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Learn about web3 with web3forbasicbs
Welcome to our video on WTF is Blockchain
In this video, we break down the meaning of Web3 and explain why it’s important. We touch on the difference between the internet vs world wide web, web1, web2, a little history lesson, and chatGBT?? Grab your favorite drink and join us
Basic Breakdown of Fiat Currency and why it's important to understand. We also touch on the history of money and how it's evolved over time. Let's do this!
How to move your funds from Coinbase to a Ledger hardware wallet
Vanes fell into the web3 world when a friend asked if she could code ERC721 tokens. Her curiosity led her to discovering smart contracts were just code. She pivoted from web2 development and dove headfirst into web3. Through attending hackathons, she landed her first role in web3 as a developer advocate at WalletConnect. As she fully embraced the web3 world, Claudia also began to explore it. After winning a design contest and a scholarship to hack at Eth Global Bogota, she left her role as an ICU nurse to experiment with UI/UX. Being a natural, she won bounties at the next two hackathons she attended. She recently started a new role as head of design at Ensó, a digital closet to grow your social graph.
Claudia and Vanes started Web3 for Basic Bitches because they want to bring web3 to the masses and make it accessible for everyone, not just tech geeks. Claudia, coming from a non-technical background, knows firsthand how intimidating it can be to understand these subjects. Web3 is the future of the web, and it's time for everyone to hop on the train and start creating value in the things they love to do. Plus, they're basically web3 wizards, so trust them.
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Find answers to your questions
Web3 refers to the next generation of the internet, also known as the decentralized web or the blockchain web. It is built on blockchain technology and enables decentralized applications (DApps) and smart contracts to be run on a peer-to-peer network without the need for intermediaries.
Cryptocurrency is a digital or virtual currency that uses cryptography for security. It operates independently of a central bank and is decentralized, meaning that it is not controlled by any government or financial institution. Cryptocurrency transactions are recorded on a public digital ledger called a blockchain. Bitcoin is the first and most widely known cryptocurrency, but there are now thousands of different cryptocurrencies in circulation.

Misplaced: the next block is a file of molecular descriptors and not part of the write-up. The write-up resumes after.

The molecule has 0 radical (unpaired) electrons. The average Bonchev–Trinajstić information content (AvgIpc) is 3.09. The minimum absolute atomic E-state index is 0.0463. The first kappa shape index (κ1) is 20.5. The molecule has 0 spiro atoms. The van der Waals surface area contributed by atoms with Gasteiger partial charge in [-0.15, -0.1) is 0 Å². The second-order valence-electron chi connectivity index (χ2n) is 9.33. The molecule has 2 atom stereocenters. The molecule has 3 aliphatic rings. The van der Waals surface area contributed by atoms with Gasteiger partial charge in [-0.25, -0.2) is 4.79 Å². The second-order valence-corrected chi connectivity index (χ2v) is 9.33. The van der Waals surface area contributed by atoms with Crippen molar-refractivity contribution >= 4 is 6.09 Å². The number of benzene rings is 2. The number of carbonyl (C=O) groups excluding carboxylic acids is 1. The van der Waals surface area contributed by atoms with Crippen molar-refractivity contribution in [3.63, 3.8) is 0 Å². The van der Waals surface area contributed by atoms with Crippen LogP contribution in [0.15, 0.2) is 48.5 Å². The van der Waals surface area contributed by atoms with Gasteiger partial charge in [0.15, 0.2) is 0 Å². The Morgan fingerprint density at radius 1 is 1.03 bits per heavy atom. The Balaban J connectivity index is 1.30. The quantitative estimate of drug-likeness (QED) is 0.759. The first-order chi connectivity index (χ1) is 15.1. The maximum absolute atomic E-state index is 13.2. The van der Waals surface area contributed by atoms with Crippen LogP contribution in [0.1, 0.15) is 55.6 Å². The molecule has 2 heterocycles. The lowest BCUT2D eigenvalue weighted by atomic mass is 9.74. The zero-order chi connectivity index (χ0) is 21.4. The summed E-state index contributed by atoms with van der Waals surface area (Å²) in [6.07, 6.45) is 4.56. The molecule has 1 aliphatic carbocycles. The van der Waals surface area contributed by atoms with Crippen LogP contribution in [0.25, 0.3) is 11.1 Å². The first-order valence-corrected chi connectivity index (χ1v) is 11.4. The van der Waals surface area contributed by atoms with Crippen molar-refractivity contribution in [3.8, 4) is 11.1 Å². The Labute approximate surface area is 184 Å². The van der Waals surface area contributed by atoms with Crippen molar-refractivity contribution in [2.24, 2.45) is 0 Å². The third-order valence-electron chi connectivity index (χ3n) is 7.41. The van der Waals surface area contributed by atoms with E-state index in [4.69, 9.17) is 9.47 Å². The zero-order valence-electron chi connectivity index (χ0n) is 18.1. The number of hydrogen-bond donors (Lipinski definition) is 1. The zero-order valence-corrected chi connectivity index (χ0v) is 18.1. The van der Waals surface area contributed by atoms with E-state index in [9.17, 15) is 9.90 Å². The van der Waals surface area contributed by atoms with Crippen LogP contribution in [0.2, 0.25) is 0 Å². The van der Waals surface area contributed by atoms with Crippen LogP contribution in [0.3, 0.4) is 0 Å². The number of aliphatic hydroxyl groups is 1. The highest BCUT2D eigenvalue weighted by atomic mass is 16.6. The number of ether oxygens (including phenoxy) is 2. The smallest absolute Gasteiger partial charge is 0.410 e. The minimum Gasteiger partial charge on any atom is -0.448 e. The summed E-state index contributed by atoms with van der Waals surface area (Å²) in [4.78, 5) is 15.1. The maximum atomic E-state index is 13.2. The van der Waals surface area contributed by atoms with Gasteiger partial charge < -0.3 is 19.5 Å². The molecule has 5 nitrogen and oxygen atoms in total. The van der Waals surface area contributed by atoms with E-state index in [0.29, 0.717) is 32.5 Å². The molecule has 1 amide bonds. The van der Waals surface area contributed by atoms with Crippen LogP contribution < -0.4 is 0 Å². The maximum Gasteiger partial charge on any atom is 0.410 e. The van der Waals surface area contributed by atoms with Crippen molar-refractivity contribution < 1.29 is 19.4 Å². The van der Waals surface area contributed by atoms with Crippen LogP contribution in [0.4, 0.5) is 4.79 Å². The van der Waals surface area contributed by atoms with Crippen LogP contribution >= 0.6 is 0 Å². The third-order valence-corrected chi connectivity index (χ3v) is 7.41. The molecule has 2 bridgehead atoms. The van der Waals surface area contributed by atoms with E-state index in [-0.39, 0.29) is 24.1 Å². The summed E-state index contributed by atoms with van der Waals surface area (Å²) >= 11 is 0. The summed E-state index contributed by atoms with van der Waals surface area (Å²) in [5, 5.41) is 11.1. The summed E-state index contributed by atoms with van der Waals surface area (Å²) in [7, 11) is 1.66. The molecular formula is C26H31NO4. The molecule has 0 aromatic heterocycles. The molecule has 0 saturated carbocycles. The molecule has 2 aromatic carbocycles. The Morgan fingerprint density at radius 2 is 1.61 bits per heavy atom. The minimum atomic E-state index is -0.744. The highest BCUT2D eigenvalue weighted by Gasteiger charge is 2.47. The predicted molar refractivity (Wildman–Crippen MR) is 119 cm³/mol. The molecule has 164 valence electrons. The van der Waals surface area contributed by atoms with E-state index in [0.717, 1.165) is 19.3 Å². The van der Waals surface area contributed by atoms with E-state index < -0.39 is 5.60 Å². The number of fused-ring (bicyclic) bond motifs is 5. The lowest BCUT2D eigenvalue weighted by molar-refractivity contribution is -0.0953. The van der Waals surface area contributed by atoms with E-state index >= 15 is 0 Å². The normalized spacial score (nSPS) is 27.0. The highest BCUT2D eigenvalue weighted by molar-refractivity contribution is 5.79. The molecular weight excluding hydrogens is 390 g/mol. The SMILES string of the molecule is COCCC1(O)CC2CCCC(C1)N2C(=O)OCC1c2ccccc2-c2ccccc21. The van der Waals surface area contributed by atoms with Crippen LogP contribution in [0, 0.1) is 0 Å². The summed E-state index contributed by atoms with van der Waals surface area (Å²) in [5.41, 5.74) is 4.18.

A blockchain is a decentralized, digital ledger that records transactions across a network of computers. Each block in the chain contains a number of transactions and a reference to the previous block. This creates a chain of blocks, hence the name blockchain. The network is designed to be transparent, secure, and tamper-proof, making it an ideal technology for applications such as cryptocurrencies, smart contracts, and supply chain management.
There are a few ways to get your hands on crypto. You can use a platform like Binance or Coinbase to buy it with real money or other crypto. Or you can buy it from someone you know through a peer-to-peer marketplace. Once you have your crypto, you'll need to store it in a digital wallet. There are different types of wallets, like software wallets, hardware wallets, and paper wallets. Just pick the one that works best for you.
A smart contract is like a computer program that runs on the blockchain and automatically executes the terms of the contract. No need for a middleman. Smart contracts are transparent, tamper-proof, and can be used for all sorts of things like financial transactions, supply chain management and even voting.
DApp stands for decentralized application. It's an app that runs on the blockchain and isn't controlled by any one entity. DApps use smart contracts to run automatically. They can be used for all sorts of things like social media, gaming, and finance.
A public blockchain is like a huge open network that anyone can join, like Bitcoin or Ethereum. A private blockchain is more like a closed network that only certain people can join, like Hyperledger or Corda. Public blockchains are fully decentralized, and private blockchains are more centralized, where access and decision making is restricted.
Did you know?
Fun facts about crypto